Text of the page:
Sunday 21 August 2011

Caserío de San Benitio - Antequera

Our stay in Granada over, we returned to my parents’ ranch and olive farm in Villanueva del Trabuco. Retiring to Spain six years ago to enjoy the sunshine, healthy Mediterranean diet and to grow organic olives using traditional methods of harvest (beating with a stick and handpicking), my family cultivates the Hojiblanca olive.

Their olives are collected by ‘El Groupo Hojiblanca’, a union of thousands of olive farming families that together grow more than 24 million trees (making the cooperative the largest in the world) and work all year round to obtain the best virgin olive oils and table olives. Spain, with more than 300 million olive trees is the world’s most prolific producer of olives - harvesting almost twice as many tons as Italy.

Throughout history, the olive has been the symbol of peace, glory, fertility, wisdom, and pureness. Sat writing this in the peaceful shade of my parents’ terrace, surrounded by the glorious Gordo and San Jorge mountains; overlooking their pool and olive groves which provide shelter to the horses, who in turn provide their finest organic manure which fertilizes the trees the wisdom of their decision to relocate to this pure and traditional way of life is unquestionable.

Telling my parent’s about the fabulous food that we had eaten in Granada, they asked me to use my Michelin App to see what restaurants Michelin recommended in the locality. Being a fairly rural area we didn’t expect all that many and indeed were proved correct. However, quality is always better than quantity and just 15.4 miles away we discovered a listing for Caserío de San Benito – a Bib Gourmand.  

Michelin’s entry states, ‘This rural restaurant is built in the style of an old country house. It has numerous rustic touches and a chapel next door that houses an ethnographical museum. Home cooking and generous portions.

Restaurants awarded the "Bib Gourmand" rating are said to provide "good food at moderate prices" priced below a maximum determined by local economic standards. In the guide you will find them alongside a logo depicting the head of ‘Bib’ (short for Bibendium, the nickname for the Michelin Man) eagerly licking his lips. In the guide to Great Britain and Ireland you will currently find a similar number of Bib Gourmand restaurants as starred restaurants; in Spain and Portugal there are almost double, possibly suggesting that good cheap food is more readily available in the Iberian countries?

This may be so; a badly kept secret of Spanish restaurants and cuisine is the “Menú del Día”, a three course meal, often with water and wine included in the set price. One of the few positives of his dictatorship, the concept was first introduced by General Franco as a way of ensuring that workers had daily affordable access to at least one nutritious meal.

Although no longer law, many restaurants (including some with Michelin stars) and most local bars and eateries, still provide this economic option during lunchtime or “la comida” hours. Some establishments will proudly display their “Menú” on a chalkboard outside – many trying to keep it lower that the €9.50 national average. In others, (especially if you are not ‘local’) you may find yourself presented with the ‘a la carte but can always ask, ¿Hay menú? We did just that, discovering that Caserío de San Benito’s Menú del Día came in at €12 – above the national average but still great value for three courses rated by the Michelin guide!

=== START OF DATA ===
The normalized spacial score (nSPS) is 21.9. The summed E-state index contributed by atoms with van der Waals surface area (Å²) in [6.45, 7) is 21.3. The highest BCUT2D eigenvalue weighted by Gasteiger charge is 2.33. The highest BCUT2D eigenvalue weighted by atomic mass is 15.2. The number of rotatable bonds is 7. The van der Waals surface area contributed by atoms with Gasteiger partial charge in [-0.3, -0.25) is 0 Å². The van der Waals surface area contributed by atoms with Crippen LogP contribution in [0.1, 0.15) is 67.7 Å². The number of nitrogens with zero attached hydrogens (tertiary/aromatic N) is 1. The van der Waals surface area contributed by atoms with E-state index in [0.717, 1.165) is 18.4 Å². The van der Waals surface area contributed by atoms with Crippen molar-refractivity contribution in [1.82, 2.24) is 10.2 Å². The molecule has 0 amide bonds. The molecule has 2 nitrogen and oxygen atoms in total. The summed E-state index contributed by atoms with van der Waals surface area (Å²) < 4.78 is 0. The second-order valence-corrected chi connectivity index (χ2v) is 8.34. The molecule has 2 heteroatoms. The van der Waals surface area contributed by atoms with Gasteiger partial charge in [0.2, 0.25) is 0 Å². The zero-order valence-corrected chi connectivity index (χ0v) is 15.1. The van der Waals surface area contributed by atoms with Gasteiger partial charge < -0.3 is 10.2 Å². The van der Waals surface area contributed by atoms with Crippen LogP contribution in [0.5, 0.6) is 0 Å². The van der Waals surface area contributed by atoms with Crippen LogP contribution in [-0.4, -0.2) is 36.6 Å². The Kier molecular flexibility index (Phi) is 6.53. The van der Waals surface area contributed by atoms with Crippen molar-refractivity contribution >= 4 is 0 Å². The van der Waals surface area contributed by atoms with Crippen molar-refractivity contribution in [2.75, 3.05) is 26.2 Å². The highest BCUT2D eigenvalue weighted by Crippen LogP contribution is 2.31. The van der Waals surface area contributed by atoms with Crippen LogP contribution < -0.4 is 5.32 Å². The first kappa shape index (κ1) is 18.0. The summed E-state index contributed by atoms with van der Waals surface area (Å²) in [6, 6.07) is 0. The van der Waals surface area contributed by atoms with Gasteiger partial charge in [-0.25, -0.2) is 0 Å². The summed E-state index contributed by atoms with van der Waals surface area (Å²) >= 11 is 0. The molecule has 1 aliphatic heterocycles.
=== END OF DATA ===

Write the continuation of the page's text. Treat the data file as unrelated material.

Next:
The first course or 'primer plato' will typically be vegetable or carbohydrate base options. Usually including: salads, vegetable dishes and hot or cold soups. My dining companions all chose the Ensalada Mixta, simple to translate as mixed salad. A fresh, crisp salad of beef tomatoes, lettuce, red and green peppers, shredded carrot and beetroot and topped with a boiled egg and shoot of white asparagus. So simple, so tasty… healthy too!

I chose to start with the Gazpacho – a refreshing and flavoursome, iced tomato soup with garlic and an acidic bite of white wine vinegar. Served with fresh cooling prices of cucumber and tomato and generous slices of fluffy white bread. Perfecto!

Whilst on the subject of bread, this was some of the freshest and fluffiest we have been served in Spain - great with the Hojiblanca olives, oil and vinegar.

The second course, the 'segundo plato' will generally be the meat and fish options. Regional specialties may include: paella, sausages and various stews. Again, my dining companions all chose the same dish, Chuletas de cordero – lamb chops, served on top of thin slices of fried potato that had absorbed the juices from the lamb, making them go greasy and floppy and taste delicious.

My chosen dish was Bacalao con pisto – codfish with a ratatouille style vegetable sauce. Wonderful home cooking: fresh, tasty and seasoned beautifully.

The menú del día usually includes “Postre o Café” – dessert or coffee.  Top restaurants side, the choice of desserts is usually pretty basic. My padre opted for a slice of refreshing melónMy wife and mother went for natillas – a set custard style dessert, flavoured with cinnamon and topped with a biscuit. I opted for the mousse de chocolate – rich, smooth and chocolaty.

After the meal we joined their chickens for a wander around the restaurants adjoining Museo de San Benito – exhibiting objects representing local traditions and customs. With such collections as: examples of agricultural tools, vehicles and machinery, including old olive presses; sewing machines; books and writings and artifacts of religious iconography.  A real find - showcasing some of the best of rural Spain’s culture and food.

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